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Fringe Benefits Tax

Some money is not counted as ‘income’ by the ATO

It is possible to receive amounts that are not expected by the ATO to be included as income in your tax return. However some of these amounts may be used in other calculations, and may therefore need to be included elsewhere in your tax return.

The ATO classifies the amounts that it doesn’t count as assessable into: Exempt income; non-assessable nonexempt income; and other amounts that are not taxable.

Exempt income

Exempt income doesn’t have tax levied on it. However certain exempt income may be taken into account for other adjustments or calculations — for example, when calculating the tax losses of earlier income years that you can deduct, and perhaps the “adjusted taxable income” of your dependants.

Exempt income includes:

■ certain government pensions, including the disability support pension paid by Centrelink to a person who is younger than age-pension age

■ certain government allowances and payments, including the carer allowance and child care subsidy

■ certain overseas pay and allowances for Australian Defence Force and Federal Police personnel

■ government education payments, such as allowances for students under 16 years old

■ some scholarships, bursaries, grants and awards

■ a lump sum payment you received on surrender of an insurance policy where you are the original beneficial owner of the policy – generally these payments are not earned, expected, relied upon or occur regularly (eg: payments for mortgage protection, terminal illness, and permanent injury occurring at work.

Non-assessable, non-exempt income

Non-assessable, non-exempt income is income you don’t pay tax on and that also does not count towards other tax adjustments or calculations such as tax losses.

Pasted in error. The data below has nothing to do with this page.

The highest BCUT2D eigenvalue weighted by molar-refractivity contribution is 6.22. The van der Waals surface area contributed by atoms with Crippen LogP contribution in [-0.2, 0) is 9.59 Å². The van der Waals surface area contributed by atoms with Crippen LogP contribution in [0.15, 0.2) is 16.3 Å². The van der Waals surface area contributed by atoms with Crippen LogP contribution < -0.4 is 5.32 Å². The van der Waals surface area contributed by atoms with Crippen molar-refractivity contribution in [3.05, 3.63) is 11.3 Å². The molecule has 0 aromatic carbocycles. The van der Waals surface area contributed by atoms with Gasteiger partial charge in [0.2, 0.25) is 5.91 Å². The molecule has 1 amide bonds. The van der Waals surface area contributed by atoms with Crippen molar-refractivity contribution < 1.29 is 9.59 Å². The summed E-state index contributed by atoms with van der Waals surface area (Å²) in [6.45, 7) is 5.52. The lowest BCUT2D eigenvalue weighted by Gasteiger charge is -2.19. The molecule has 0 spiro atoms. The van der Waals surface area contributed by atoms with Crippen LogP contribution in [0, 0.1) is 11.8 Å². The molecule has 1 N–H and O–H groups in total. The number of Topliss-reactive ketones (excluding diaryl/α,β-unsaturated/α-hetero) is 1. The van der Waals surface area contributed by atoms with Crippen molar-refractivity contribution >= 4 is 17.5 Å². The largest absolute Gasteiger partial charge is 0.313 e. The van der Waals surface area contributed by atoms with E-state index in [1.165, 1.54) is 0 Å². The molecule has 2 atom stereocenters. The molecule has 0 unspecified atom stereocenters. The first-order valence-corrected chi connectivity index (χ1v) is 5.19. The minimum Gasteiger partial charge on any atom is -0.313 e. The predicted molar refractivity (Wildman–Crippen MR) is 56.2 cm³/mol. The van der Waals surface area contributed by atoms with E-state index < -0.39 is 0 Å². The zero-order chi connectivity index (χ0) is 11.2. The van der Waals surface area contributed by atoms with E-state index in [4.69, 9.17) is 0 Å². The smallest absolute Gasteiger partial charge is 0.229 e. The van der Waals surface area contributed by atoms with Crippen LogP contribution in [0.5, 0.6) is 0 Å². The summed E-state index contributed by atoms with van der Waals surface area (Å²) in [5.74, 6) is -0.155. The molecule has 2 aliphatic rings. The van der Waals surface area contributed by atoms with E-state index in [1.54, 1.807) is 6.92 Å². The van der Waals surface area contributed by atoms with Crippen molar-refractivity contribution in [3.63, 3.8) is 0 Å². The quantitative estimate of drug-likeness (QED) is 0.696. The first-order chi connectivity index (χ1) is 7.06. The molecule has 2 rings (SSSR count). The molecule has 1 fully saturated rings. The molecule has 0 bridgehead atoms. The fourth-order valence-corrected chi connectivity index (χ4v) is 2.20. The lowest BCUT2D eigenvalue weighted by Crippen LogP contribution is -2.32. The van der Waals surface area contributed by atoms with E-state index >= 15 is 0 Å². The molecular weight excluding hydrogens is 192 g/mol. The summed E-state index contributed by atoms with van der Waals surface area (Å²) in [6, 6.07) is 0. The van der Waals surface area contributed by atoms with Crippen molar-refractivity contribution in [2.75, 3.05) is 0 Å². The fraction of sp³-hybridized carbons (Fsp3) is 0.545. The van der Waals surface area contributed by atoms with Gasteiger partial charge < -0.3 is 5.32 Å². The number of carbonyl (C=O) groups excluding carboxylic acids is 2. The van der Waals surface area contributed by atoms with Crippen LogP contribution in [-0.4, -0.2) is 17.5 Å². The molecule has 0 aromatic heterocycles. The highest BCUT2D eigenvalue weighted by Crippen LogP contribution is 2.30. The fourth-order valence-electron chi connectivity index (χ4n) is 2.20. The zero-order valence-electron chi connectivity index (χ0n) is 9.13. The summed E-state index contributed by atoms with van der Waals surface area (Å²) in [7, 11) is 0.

Non-assessable, non-exempt income includes:

■ the tax-free component of an employment termination payment (ETP)

■ genuine redundancy payments and early retirement scheme payments (shown as “Lump sum D” amounts on your income statement)

■ super co-contributions

■ a payment made on or after 1 January 2020 by a state or territory for loss of income as a result of you performing volunteer work with a fire service in the 2019-20 income year

■ Disaster Recovery Allowance paid directly as a result of bushfires in Australia in the 2019-20 income year

■ Ex-gratia disaster income support allowance for special category visa (subclass 444) holders paid directly as a result of the bushfires in Australia in the 2019-20 income year

■ payments by a state or territory relating to the 2019- 20 bushfires under the disaster recovery measures that were introduced.

Other amounts that are not taxable

Generally, you don’t have to declare:

■ rewards or gifts received on special occasions, such as cash birthday presents and gifts from relatives given out of love (however, gifts may be taxable if you receive them as part of a business-like activity or in relation to your income-earning activities as an employee or contractor)

■ prizes you won in ordinary lotteries, such as lotto draws and raffles

■ prizes you won in game shows, unless you regularly receive appearance fees or game-show winnings

■ child support and spouse maintenance payments you receive.

Please contact the TNR team if you have any queries relating to income and the ATO.

Important: The information contained in this post / article is not advice. Readers should not act solely on the basis of material contained in this post. Items herein are general comments only and do not constitute or convey advice per se. We recommend that our formal advice be sought before acting on anything contained in this post.